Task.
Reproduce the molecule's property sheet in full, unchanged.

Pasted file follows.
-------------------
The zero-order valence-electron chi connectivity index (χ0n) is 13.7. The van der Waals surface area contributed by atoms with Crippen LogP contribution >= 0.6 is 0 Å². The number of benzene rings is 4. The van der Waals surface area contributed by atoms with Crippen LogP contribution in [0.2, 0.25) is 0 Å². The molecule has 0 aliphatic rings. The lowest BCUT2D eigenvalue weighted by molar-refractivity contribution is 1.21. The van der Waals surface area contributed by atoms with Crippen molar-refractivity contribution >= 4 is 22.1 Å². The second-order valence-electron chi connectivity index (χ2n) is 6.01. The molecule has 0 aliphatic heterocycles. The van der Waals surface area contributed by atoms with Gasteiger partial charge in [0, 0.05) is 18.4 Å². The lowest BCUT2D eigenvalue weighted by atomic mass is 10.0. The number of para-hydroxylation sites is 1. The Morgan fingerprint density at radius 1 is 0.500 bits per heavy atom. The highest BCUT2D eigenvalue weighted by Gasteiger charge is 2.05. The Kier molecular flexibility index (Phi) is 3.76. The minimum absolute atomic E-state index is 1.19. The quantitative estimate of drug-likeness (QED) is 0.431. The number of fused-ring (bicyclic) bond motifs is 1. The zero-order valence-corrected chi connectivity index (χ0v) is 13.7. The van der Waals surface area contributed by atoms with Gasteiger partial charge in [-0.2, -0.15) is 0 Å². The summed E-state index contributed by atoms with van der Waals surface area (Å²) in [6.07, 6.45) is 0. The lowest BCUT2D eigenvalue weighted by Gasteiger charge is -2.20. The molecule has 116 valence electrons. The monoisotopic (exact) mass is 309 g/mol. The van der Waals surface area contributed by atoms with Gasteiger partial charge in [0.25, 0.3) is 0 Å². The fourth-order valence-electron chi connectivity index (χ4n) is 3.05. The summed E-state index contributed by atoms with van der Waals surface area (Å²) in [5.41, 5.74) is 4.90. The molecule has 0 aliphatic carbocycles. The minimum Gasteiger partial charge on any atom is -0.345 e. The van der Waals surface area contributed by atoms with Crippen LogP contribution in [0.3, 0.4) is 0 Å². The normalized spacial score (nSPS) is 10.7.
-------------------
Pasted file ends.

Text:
The zero-order valence-electron chi connectivity index (χ0n) is 13.7. The van der Waals surface area contributed by atoms with Crippen LogP contribution >= 0.6 is 0 Å². The number of benzene rings is 4. The van der Waals surface area contributed by atoms with Crippen LogP contribution in [0.2, 0.25) is 0 Å². The molecule has 0 aliphatic rings. The lowest BCUT2D eigenvalue weighted by molar-refractivity contribution is 1.21. The van der Waals surface area contributed by atoms with Crippen molar-refractivity contribution >= 4 is 22.1 Å². The second-order valence-electron chi connectivity index (χ2n) is 6.01. The molecule has 0 aliphatic heterocycles. The van der Waals surface area contributed by atoms with Gasteiger partial charge in [0, 0.05) is 18.4 Å². The lowest BCUT2D eigenvalue weighted by atomic mass is 10.0. The number of para-hydroxylation sites is 1. The Morgan fingerprint density at radius 1 is 0.500 bits per heavy atom. The highest BCUT2D eigenvalue weighted by Gasteiger charge is 2.05. The Kier molecular flexibility index (Phi) is 3.76. The minimum absolute atomic E-state index is 1.19. The quantitative estimate of drug-likeness (QED) is 0.431. The number of fused-ring (bicyclic) bond motifs is 1. The zero-order valence-corrected chi connectivity index (χ0v) is 13.7. The van der Waals surface area contributed by atoms with Gasteiger partial charge in [-0.2, -0.15) is 0 Å². The summed E-state index contributed by atoms with van der Waals surface area (Å²) in [6.07, 6.45) is 0. The lowest BCUT2D eigenvalue weighted by Gasteiger charge is -2.20. The molecule has 116 valence electrons. The monoisotopic (exact) mass is 309 g/mol. The van der Waals surface area contributed by atoms with Gasteiger partial charge in [0.25, 0.3) is 0 Å². The fourth-order valence-electron chi connectivity index (χ4n) is 3.05. The summed E-state index contributed by atoms with van der Waals surface area (Å²) in [5.41, 5.74) is 4.90. The molecule has 0 aliphatic carbocycles. The minimum Gasteiger partial charge on any atom is -0.345 e. The van der Waals surface area contributed by atoms with Crippen LogP contribution in [0.3, 0.4) is 0 Å². The normalized spacial score (nSPS) is 10.7.